Digital Literacies

Researching New Literacies, Learning and Everyday Life

Archive for the ‘meme’ Category

memes and old folk

without comments

Yesterday my daughter sent me a link to a video on YouTube. I thought it was brilliant and decided to send it to my husband the next day. But he beat me to it and sent me the link this morning. And so did a colleague. It was this:

It really made me laugh and is of course up my street as it showed how people learn to use new technologies – even older people who feel nervous – by just twiddling about with stuff and experimenting. (Actually the guy in this does a bit too much twiddling imo). I remember I accidentally filmed myself when I got a video camera about 12 years ago … it was recording and I did not realise. Can be quite comedic. But anyhow putting this kind of thing on YouTube etc gives us rare insights into how people learn at home . there is a lot of this stuff online – but not always as funny as this (remember the one when the guy slings the Wii controller into the telly?)

But I do also love how these things go viral so quickly – and this couple is very sweet. I think they warmed the hearts of people all over the world and that is a very new thing brought to us courtesy of web 2.0 technologies. Who said social networking was a bad thing? This couple is totally heart warming!

At the same time as Rosa sent me the link to this, she also sent me a link to a meme that really made e laugh. It began with this rather innocuous image here:

It has been spoofed by lots of people here and it has really made me laugh. This is what I think of as a true meme. I have more stuff on memes in this blog – type ‘meme’ in the search box on the right and see more examples.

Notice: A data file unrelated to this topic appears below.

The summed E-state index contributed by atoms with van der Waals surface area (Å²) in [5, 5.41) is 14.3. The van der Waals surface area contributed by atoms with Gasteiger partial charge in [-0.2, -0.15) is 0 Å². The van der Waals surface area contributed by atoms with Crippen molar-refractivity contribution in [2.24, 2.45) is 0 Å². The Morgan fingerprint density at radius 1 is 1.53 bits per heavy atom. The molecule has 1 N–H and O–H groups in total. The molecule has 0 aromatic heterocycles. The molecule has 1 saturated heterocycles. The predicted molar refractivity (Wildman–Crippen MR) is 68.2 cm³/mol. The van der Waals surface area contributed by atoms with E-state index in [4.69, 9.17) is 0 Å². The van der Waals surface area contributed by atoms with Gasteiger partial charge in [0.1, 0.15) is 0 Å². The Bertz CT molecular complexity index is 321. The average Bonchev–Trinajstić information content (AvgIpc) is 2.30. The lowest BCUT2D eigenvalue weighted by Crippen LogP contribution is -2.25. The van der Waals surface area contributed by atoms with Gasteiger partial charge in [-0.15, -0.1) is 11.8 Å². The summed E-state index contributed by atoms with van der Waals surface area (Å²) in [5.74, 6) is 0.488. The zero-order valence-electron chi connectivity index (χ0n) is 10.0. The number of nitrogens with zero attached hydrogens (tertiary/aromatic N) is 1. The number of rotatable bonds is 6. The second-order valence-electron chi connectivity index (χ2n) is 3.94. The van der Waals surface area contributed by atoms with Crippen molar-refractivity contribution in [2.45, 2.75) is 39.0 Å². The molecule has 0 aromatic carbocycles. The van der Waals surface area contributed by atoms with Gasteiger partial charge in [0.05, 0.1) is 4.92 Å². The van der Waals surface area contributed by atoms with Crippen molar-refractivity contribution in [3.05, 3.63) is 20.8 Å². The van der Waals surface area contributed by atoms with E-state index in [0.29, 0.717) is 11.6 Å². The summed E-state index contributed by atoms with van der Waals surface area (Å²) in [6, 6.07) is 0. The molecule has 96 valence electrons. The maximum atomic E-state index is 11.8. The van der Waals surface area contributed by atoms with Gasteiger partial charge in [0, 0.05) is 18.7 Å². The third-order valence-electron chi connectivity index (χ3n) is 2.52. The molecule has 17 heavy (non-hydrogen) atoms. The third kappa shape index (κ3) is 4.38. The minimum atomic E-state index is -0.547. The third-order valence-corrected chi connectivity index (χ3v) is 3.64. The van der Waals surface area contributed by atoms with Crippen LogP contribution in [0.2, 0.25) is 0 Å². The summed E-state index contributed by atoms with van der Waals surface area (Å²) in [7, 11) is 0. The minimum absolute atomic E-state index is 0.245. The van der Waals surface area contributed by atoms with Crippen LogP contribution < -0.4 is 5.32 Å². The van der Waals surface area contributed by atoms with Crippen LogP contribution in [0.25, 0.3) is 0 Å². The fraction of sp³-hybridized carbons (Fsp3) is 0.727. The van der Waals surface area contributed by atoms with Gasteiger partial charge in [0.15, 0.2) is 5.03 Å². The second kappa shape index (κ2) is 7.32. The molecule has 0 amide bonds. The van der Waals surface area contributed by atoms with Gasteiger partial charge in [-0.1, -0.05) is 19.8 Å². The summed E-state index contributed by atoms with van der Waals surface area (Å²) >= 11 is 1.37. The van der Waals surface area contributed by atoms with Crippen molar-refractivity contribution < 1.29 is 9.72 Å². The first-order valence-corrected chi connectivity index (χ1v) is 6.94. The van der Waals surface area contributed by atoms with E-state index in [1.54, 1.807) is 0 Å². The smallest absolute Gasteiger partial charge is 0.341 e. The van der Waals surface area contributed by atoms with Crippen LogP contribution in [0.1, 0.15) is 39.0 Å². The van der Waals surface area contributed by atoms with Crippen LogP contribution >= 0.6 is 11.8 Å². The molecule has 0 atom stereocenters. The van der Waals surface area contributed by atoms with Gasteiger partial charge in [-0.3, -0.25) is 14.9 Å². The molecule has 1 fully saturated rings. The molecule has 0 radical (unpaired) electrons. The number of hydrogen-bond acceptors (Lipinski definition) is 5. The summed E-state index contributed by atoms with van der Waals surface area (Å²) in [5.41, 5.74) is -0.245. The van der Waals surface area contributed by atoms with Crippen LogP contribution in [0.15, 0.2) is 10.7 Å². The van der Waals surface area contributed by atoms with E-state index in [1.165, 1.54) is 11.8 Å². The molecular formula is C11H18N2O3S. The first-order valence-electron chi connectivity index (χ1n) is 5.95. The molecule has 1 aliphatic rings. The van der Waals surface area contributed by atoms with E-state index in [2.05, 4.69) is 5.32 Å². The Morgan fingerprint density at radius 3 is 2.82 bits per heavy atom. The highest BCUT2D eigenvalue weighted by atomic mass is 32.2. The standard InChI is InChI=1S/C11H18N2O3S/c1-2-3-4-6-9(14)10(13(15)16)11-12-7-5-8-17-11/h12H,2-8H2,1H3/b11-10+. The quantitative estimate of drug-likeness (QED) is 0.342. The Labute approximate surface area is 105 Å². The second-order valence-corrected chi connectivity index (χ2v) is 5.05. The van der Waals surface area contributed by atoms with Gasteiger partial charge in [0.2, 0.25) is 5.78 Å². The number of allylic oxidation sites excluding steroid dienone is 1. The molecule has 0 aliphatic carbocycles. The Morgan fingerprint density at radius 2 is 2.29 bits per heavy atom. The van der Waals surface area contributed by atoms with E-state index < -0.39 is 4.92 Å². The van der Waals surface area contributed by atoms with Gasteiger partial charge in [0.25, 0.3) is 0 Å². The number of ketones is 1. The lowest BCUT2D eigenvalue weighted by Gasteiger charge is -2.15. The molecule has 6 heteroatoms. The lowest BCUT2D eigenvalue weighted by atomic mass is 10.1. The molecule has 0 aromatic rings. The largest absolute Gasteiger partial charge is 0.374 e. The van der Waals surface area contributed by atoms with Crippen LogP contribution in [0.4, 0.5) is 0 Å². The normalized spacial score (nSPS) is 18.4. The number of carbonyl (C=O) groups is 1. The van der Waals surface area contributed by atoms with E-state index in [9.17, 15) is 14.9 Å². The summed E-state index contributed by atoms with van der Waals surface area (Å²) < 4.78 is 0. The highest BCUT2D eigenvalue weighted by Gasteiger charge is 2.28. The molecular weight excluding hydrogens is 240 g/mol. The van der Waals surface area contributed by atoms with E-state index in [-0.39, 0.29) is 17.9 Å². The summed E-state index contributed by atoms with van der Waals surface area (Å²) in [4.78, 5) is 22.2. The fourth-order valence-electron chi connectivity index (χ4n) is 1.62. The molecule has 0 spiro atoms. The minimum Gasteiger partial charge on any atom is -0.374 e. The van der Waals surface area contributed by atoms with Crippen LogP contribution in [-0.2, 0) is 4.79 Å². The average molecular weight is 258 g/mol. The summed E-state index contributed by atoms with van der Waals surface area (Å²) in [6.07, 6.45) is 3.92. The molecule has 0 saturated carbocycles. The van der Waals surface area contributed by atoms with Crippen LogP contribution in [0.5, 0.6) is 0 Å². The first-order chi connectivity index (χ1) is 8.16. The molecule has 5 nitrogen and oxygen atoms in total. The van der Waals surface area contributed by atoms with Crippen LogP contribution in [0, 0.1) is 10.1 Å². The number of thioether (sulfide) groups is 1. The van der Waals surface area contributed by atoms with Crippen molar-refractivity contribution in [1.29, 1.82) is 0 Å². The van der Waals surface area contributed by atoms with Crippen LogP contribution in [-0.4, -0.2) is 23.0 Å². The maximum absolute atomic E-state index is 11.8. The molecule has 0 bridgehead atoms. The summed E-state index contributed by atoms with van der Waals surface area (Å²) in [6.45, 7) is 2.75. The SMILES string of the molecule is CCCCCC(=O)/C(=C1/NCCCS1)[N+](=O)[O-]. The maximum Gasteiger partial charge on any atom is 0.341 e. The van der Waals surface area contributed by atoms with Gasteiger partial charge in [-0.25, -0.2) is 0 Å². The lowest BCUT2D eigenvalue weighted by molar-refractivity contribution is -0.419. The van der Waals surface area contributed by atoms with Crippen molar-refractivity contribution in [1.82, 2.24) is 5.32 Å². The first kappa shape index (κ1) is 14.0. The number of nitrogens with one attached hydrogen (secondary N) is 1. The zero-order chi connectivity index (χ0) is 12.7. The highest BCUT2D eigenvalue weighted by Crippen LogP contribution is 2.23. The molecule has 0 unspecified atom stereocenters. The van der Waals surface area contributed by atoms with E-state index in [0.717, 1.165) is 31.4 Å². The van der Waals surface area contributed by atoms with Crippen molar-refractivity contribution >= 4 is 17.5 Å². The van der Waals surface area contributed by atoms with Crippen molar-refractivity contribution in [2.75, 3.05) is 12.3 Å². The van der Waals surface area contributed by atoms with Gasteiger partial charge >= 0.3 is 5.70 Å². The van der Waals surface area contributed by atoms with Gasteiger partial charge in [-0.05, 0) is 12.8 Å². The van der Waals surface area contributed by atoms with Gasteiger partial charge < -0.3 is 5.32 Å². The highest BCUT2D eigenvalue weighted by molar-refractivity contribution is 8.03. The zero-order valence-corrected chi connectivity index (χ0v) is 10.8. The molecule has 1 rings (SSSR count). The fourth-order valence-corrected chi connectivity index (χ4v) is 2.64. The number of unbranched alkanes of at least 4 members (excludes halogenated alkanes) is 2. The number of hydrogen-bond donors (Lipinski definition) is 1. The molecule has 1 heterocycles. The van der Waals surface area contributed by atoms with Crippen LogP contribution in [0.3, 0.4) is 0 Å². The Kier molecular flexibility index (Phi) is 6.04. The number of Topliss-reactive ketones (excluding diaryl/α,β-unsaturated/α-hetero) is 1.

Written by DrJoolz

September 16th, 2011 at 8:12 pm

Pre-election fever brewing

with 4 comments

So far the election campaigning in the UK is pretty low key – with no date yet fixed – but there are rumbles growing. It was a week or so ago that I heard Evan Davies scoffing at Cameron’s air brushed posters. (I see Evan has blogged about the interview here.) I have now seen the posters for myself and they are pretty smarmy to say the least.

It is clear there has been a fair bit of air-brushing going on:

Obviously I love a bit of photoshop to improve on a picture … and I am pretty sure dear Obama’s team of little helpers will have helped him into office by using a fair bit of pimping and primping to make him look dashing.

Nevertheless I enjoyed myself participating in this particular meme where you can produce your own version of Cameron’s campaign. This is my attempt:

I was referring to the Tory ideas of improving Teacher Education. . Have a laugh … read about it here.

The 2005 election saw a fair bit of use of the Internet to promote their messages, but no doubt it will be used more this time around. But I am pretty sure also, that there will be a lot more stuff buzzing around the Internet which will be about the election campaign as opposed to part of the campaign. I wonder if this will make people feel more a part of the process? And I wonder if this kind of participation will encourage more people to actually vote.